Lawmakers and businessmen want to see taxes on internet retailers
Local businessmen joined with Senator Jack Reed and Governor Lincoln on Monday to call for the passage of a bill that would require internet retailers to collect state sales taxes.
"The reason there is broad bipartisan support for the Marketplace Fairness Act is because this is an issue of simple fairness. Whether they are located online or on the corner, all retailers should be treated equally under the law. We need to put Rhode Island-based businesses and workers on a level playing field so they can compete against out-of-state retailers that unfairly benefit from tax loopholes. The Marketplace Fairness Act will help restore competitive balance and gives states the flexibility to opt in or out," said Senator Reed, who is a sponsor of the bill in the United States Senate.
The bill allows states to enforce their currently existing state taxes on internet vendors such as Amazon.com. One study estimated over $70 million in uncollected state sales taxes because the state is unable to collected revenue from internet vendors.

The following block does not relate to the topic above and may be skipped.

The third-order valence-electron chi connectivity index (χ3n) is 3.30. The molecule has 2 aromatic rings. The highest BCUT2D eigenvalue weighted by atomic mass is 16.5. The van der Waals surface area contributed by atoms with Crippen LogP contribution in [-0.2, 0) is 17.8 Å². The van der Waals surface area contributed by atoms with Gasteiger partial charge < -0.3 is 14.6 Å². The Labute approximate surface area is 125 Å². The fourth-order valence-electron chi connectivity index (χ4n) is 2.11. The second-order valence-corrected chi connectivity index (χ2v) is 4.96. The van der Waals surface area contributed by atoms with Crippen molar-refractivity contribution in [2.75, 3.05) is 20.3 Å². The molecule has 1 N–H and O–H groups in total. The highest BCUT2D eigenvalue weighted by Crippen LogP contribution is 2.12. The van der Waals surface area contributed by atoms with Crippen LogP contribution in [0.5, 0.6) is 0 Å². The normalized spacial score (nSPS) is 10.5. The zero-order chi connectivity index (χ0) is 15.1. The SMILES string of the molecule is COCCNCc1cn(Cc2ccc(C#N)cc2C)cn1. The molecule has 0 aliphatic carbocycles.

"I have long advocated for passage of Marketplace Fairness legislation," Governor Chafee said. "As I travel across Rhode Island talking to bricks-and-mortar business owners, this topic of fairness often comes up. The Marketplace Fairness Act will help Rhode Island businesses by leveling the playing field between Main Street stores and online retailers, and it will bring valuable revenue to our state."
Among business owners in attendance at the news conference were Nick, Ron, and Pete Cardi of Cardis Furniture and Bruce Charleson of Arnold Lumber. Proponents of the bill say it will level the business playing field and help the state gain more revenue without raising taxes.